Contrary to the popular narrative, cryptocurrencies are not completely anonymous in nature. Cryptocurrencies like Bitcoin are actually pseudo-anonymous. This means that though the transacting parties can transact between themselves without revealing their identities, their transactions are still visible on the public blockchain. Third-party firms such as blockchain analytics companies can easily trace these transactions on the public blockchain, which can, in turn, lead them to the attached crypto wallet addresses. These wallet addresses can be linked to the real-world identities of the wallet holders.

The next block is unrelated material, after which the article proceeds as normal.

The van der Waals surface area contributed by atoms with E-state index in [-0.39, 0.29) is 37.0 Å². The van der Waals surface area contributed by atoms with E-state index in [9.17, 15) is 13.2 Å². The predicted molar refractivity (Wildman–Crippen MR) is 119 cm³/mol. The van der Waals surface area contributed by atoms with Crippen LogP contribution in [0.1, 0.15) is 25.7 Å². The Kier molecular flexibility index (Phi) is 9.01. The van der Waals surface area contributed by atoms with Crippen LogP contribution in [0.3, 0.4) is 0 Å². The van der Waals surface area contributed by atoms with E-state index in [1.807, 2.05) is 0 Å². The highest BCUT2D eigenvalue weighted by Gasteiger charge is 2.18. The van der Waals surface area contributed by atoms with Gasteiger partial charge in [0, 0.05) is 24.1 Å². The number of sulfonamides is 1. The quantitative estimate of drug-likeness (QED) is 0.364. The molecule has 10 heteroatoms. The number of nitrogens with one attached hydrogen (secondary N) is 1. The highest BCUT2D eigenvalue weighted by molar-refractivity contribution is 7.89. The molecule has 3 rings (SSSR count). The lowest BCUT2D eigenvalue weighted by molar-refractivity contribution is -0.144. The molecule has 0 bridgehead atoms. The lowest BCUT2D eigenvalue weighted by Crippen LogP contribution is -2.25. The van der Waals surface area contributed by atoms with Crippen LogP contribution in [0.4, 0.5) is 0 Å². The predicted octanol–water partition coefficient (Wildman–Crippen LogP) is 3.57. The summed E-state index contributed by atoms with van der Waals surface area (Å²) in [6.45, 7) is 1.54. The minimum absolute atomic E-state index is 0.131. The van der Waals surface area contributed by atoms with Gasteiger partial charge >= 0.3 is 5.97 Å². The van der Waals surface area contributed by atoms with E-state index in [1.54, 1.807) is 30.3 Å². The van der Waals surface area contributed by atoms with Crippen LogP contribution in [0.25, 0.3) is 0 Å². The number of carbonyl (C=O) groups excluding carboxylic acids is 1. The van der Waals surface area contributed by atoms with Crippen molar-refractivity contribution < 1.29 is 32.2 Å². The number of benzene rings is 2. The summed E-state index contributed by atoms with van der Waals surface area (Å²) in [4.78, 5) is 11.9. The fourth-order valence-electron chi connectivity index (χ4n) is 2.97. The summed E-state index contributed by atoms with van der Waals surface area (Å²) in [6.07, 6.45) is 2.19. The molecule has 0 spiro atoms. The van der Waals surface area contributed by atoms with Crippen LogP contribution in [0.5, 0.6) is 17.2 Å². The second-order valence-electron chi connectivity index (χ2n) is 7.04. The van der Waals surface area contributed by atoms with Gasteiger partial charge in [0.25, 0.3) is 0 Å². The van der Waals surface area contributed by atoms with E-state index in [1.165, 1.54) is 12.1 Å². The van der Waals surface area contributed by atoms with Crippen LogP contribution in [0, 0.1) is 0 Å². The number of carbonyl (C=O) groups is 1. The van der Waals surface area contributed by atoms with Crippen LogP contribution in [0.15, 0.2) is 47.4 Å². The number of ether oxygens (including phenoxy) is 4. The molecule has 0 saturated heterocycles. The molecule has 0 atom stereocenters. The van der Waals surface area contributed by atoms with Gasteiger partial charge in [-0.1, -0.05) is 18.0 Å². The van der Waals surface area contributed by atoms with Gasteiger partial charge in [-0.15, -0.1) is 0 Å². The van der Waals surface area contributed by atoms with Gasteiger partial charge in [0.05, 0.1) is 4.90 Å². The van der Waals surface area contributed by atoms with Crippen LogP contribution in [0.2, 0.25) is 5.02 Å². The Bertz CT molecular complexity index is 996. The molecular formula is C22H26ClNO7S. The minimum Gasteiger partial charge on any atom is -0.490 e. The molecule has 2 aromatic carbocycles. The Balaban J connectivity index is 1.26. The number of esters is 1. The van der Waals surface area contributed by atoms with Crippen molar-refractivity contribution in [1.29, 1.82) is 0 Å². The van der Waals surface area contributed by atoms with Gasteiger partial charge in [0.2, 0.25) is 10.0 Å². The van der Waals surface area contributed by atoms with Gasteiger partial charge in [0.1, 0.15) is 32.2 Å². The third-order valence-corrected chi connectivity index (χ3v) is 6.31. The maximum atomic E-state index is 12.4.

Therefore, transacting parties risk having their data revealed and their account transaction logs traced back to them. Privacy coins seek to solve this problem. Essentially, privacy coins have two key characteristics. Firstly, privacy coins provide anonymity by hiding the identity of the transacting party. Secondly, privacy coins also focus on untraceability, preventing third parties or computer systems from following a transaction trail.
Lately, privacy coins have garnered a lot of attention from regulators and law enforcement agencies because of their ability to facilitate money laundering and terrorist financing activities. The FATF’s Ethnically or Racially Motivated Terrorism Financing report pointed out that cryptocurrencies such as privacy coins are increasingly being used by extreme right-wing terrorists who have been gradually shut out of the traditional payment systems.
What are privacy coins?